National and historical symbols of Hungary

In this section you can find the crests of almost 2400 settlements of Hungary with notes. Find the starting letter of the settlement in the list and click if you want to see it.

The Coat-of-Arms of the Town of Kaposvár [¤]
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(The County of Somogy)

Kaposvár is the seat of the county of Somogy.

The town's coat-of-arms is a military shield erect, the base curved to a point. In the field azure on a triple-pointed mount vert a bastioned castle port masoned with ashlars argent, surmounted by three battlements with loopholes. The port is an elevated round arch, in which the keystone and three symmetrically positioned stones of the intrados on the dexter and the sinister respectively are bigger in size. In the port a portcullis hoisted. Issuing from the bastion three towers equal in height, each trellissed with a loophole and crenellated with three merlons.

Across the top a tournament helmet proper at a slant, lined gules, bordered and barred or, round the gorget on a ribbon a medaillon, all or. Helm is ensigned with a five-pointed crown or, adorned with rubies, emeralds and pearls. The crest is a repetition of the bastioned port borne on the shield.

Mantling: dexter azure and or, sinister gules and argent.

The area bordered by the rivers Kapos, Almás and Lupa was already mentioned in the deeds of foundation of the Diocese of Pécs (1009) and the Abbotry of Szentjakab (1061).

In the first half ot the 13th century, on the site of present-day Kaposvár, the Rupuli clan had a castle built by the name of Ujvár in the swamp. Some variations of the town's name were Rupulwywar, Wywar, Kaposwywar. The name Kapos also emerged at the end of the 14th century, when the town hosted a palatine's general meeting. During the 14-15th centuries the castle might have been a remarkable stronghold according to contemporary standards, for it emerged like an island from the surrounding water, which meant great protection.

Yet in 1555 the castle was taken by the Turks, who kept it in their possession uninterruptedly until 1686, owing to its role as a guarding stronghold along the road of strategic importance between Szigetvár and Kanizsa.

In 1702 the castle was demolished at the orders of Emperor Leopold I's war council. From the 18th century the settlement went into the possession of the Esterházy family, the most powerful baronial family of the country. Pál Esterházy entered into a contract with the town dwellers on their dues relating to socage, which made it possible for the settlement, so far being the centre of an estate, to become a market town.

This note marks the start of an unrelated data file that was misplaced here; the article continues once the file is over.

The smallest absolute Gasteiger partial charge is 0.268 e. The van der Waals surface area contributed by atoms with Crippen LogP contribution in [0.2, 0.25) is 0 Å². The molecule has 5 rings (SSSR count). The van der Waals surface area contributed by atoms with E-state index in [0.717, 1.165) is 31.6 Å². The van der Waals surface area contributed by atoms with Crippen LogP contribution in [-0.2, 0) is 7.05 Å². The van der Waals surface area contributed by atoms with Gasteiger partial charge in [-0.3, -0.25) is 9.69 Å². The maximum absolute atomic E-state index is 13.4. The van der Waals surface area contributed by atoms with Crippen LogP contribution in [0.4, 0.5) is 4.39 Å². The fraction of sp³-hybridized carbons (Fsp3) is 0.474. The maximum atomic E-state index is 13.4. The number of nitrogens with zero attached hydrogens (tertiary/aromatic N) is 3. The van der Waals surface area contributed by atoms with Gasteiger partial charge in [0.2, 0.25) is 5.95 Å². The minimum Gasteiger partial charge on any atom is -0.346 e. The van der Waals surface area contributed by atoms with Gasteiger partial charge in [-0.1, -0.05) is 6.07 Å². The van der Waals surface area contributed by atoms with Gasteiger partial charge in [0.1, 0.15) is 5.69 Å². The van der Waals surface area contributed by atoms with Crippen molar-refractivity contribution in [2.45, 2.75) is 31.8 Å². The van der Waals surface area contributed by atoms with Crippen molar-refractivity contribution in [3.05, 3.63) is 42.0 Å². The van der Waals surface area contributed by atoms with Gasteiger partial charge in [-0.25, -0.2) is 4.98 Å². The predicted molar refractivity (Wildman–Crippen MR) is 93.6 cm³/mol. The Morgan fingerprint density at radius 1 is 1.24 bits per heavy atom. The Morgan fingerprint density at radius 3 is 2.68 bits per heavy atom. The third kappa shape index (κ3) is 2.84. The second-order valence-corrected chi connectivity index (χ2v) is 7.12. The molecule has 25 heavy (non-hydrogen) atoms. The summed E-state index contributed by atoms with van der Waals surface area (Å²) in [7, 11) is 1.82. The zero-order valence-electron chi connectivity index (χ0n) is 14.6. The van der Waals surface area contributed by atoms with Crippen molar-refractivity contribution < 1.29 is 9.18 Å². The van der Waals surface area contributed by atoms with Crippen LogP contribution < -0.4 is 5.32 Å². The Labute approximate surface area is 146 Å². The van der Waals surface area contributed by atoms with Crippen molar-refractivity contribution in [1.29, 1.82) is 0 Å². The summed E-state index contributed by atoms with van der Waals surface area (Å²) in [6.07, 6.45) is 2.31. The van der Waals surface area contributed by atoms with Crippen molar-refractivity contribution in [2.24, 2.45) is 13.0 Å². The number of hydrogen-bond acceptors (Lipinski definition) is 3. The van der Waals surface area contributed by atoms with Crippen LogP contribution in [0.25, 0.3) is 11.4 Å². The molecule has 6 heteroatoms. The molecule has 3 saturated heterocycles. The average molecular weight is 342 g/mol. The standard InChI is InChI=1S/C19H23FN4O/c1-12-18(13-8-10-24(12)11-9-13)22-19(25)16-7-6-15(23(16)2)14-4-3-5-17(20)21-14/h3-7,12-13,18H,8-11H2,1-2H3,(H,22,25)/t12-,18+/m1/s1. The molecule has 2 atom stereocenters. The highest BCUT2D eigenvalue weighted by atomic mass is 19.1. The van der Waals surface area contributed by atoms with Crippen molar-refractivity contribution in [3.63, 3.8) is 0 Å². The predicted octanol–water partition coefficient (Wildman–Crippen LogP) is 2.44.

The oldest parish of Kaposvár is the Parish of Our Lady, since 1993 a diocese. Its church can be dated back to 1703. The original wooden construction was between 1736 and 1748 rebuilt of stone. The present-day three-naved church was built in 1885-6 in neo-Romanesque, neo-Gothic and neo-Baroque style.

In 1749 the town became seat of the county, on 23 January 1873 it was given the right to set up a permanent governing board, and in 1929 it got the status of town of county rank.

Although Somogy county's capital is not very rich in historical monuments, its eclectic-style groups of buildings offer an interesting architectural townscape.

The Gergely Csiky Theatre, built in 1911, is one of the country's highest-standard artistic centres of international reputation. The town makes a home for artistic groups well known in Hungary and abroad, while its museum and eight permanent and temporary artistic galleries attract thousands of visitors year by year.

The local painters and sculptors are, through their artistic and educational work, worthy guardians and continuers of the traditions created by Rippl-Rónai and Vaszary.

There are many schools in the town, which has again started to be called 'flowery Kaposvár'. It can boast of a thriving sports life, proved by the National Sports Town Award granted in 1997.

At the general meeting of 1906, King Franz Joseph I permitted and endorsed the use of the coat-of-arms based on the town's old coated seal. The municipality decree of 1990 by the general assembly of Kaposvár's governing body made provisions for the old symbols to be used again.

E-mail: kaposvár@kaposvá